We started down the mountainous area only to find ourselves in the Grand Staircase area.  This was interesting.  It was getting dark and sometimes the visibility was difficult. To make matters worse, we had started into the Grand Staircase, an area of rugged rock canyons and extremely high cliffs.  At one point we were driving down a narrow road winding itself down the Staircase, 500-foot cliffs on both sides.  The 30-mph speed limit, we decided, was a good idea.  I didn’t get to take pictures because I was driving.  To miss a turn would certainly mean serious injury if not death. I think Becky was also concentrating on the road and unfortunately, she didn’t get any pictures of this amazing area either. 

Arriving in Castaneda, it too was not what we were expecting.  It was a tiny mountain town and as Becky spoke to the owner of the bed and breakfast were going to stay at over the phone, Becky asked where we could get a bite to eat.  She recommended a Pizza place.  We hadn’t really thought about eating pizza, but we found the place easily, stopped and just after we entered the restaurant, it started raining.  It was a deluge and the temperature dropped almost as quickly, it seemed, as the rain.  We were dressed for weather in the high 90s, but at the summit of the mountain we travrsed, it was down to 54 and at Escalante it was now in the mid-60s.  We were a little cold, but happy that we avoided having to walk through the rain to get to the restaurant.

The pizza place was quaint and…the people were very friendly and helpful.  We ordered a small pizza and dinner salad.  The food was amazing.  It took us just long enough to eat it because when we finished, the rain had stopped, and we started out for the Bed and Breakfast, the Slot Canyon Inn.  “I hope they have a hot tub” I told Becky as we started in their direction.

The Slot Canyon Inn is located about 4 miles outside of Escalante, and if it does have a sign, it’s not noticeable.  It was getting dark, so we had to watch carefully to find our turn.  The road was gravel, and it was wet, rainwater pooling up towards the sides of the road and sometimes in the road, but we slowly made our way to the Lodge where we were supposed to check in.  We had rented a cabin called “Casita,” which means “little house.”  The name should have tipped us off to the place we were staying, and the price was considerably less than the other units.  When we drove up to “Casita,” it was indeed a little house—dinky in fact!  The door opened up to what was the bedroom, which led into the bathroom, which was small and had only a shower (the other rooms had Jacuzzies) which led into a very small kitchen area with no real table and only a leather love seat. Becky said it was quaint and cute.  I called it the Motel 6 of Bed and Breakfasts.  I will take some pictures of it because words will not do it justice.  Suffice it to say I’m typing this with my computer on our cooler sitting on the love seat.  There is no other place to put a computer and only pink (Becky says they are orange) foldup chairs provide the only other place to sit.  Oh well, it’s only one night and after enjoying a nice bottle of wine, which we had brought from home, we went to bed. The next morning, I discovered that our accommodations was actually storage crates shoved together and stacked on top of each other to look like a house.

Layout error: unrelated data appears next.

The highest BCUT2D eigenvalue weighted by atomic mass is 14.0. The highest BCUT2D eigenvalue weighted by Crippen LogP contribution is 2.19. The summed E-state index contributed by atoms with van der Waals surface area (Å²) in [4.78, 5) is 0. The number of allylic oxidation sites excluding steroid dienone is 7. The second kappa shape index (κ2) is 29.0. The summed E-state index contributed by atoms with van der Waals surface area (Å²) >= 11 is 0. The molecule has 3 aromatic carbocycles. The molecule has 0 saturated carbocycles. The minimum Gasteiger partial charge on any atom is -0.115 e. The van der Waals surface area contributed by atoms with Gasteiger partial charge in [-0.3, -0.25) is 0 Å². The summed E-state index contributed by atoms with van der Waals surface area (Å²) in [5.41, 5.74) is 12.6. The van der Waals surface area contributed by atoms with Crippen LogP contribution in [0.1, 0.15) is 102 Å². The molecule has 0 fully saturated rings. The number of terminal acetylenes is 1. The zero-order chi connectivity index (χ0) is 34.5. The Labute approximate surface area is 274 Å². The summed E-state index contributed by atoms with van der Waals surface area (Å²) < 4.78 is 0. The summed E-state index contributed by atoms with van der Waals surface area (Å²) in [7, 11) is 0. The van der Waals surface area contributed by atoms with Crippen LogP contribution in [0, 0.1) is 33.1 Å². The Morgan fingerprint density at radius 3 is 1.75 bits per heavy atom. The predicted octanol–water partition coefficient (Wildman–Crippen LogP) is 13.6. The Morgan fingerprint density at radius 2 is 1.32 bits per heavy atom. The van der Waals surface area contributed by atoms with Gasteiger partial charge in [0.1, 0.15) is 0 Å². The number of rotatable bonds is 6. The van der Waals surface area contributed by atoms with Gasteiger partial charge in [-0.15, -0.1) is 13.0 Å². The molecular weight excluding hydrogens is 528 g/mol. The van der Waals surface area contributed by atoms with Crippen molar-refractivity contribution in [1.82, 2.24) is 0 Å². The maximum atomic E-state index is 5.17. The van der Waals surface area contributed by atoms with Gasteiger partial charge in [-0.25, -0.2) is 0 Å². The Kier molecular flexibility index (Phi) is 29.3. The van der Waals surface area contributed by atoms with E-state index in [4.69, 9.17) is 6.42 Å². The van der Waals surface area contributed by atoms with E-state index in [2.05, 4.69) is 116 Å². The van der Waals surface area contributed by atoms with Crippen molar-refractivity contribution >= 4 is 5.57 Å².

At about 2 in the morning, we were awaked by warnings on our phones.  There had been so much rain, they were telling us not to travel unless we were being evacuated.  Great!  Nothing came of it, however, and we awoke to sunshine in the morning ready to start our adventure once again on day four

After breakfast, which took longer than expected because they burned the first go-around, we said good-bye to the staff (who were very friendly) and the longhorn steers and set out for more adventure.

Published by Harold W. Anderson

I am a retired United Methodist Minister working in private practice as a Licensed Marriage and Family Therapist (LMFT). I also work in addiction issues and am a Certified Addiction Counselor, level III (CAC III). I also supervise graduate students working on their Master Degrees and supervise Candidates in Training who are working towards licensure. My desire to provide a window of hope to those with whom I work that they live in a world of opportunity.